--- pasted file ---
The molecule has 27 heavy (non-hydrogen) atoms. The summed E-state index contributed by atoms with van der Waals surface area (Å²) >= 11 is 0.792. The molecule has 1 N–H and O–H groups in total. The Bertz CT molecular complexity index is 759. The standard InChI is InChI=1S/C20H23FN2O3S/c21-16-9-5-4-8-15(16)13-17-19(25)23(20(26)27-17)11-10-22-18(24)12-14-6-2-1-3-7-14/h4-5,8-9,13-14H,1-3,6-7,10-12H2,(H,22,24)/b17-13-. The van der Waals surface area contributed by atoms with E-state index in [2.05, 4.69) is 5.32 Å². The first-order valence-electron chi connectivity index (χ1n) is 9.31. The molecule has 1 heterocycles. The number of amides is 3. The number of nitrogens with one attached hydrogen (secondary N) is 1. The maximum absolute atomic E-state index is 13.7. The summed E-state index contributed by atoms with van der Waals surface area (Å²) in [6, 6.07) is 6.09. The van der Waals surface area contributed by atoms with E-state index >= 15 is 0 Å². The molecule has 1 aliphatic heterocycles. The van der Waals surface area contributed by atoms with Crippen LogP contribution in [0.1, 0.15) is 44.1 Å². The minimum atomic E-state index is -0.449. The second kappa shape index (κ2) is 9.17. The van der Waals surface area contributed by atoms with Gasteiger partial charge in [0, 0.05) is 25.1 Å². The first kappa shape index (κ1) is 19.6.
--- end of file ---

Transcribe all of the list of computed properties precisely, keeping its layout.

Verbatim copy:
The molecule has 27 heavy (non-hydrogen) atoms. The summed E-state index contributed by atoms with van der Waals surface area (Å²) >= 11 is 0.792. The molecule has 1 N–H and O–H groups in total. The Bertz CT molecular complexity index is 759. The standard InChI is InChI=1S/C20H23FN2O3S/c21-16-9-5-4-8-15(16)13-17-19(25)23(20(26)27-17)11-10-22-18(24)12-14-6-2-1-3-7-14/h4-5,8-9,13-14H,1-3,6-7,10-12H2,(H,22,24)/b17-13-. The van der Waals surface area contributed by atoms with E-state index in [2.05, 4.69) is 5.32 Å². The first-order valence-electron chi connectivity index (χ1n) is 9.31. The molecule has 1 heterocycles. The number of amides is 3. The number of nitrogens with one attached hydrogen (secondary N) is 1. The maximum absolute atomic E-state index is 13.7. The summed E-state index contributed by atoms with van der Waals surface area (Å²) in [6, 6.07) is 6.09. The van der Waals surface area contributed by atoms with E-state index >= 15 is 0 Å². The molecule has 1 aliphatic heterocycles. The van der Waals surface area contributed by atoms with Crippen LogP contribution in [0.1, 0.15) is 44.1 Å². The minimum atomic E-state index is -0.449. The second kappa shape index (κ2) is 9.17. The van der Waals surface area contributed by atoms with Gasteiger partial charge in [0, 0.05) is 25.1 Å². The first kappa shape index (κ1) is 19.6.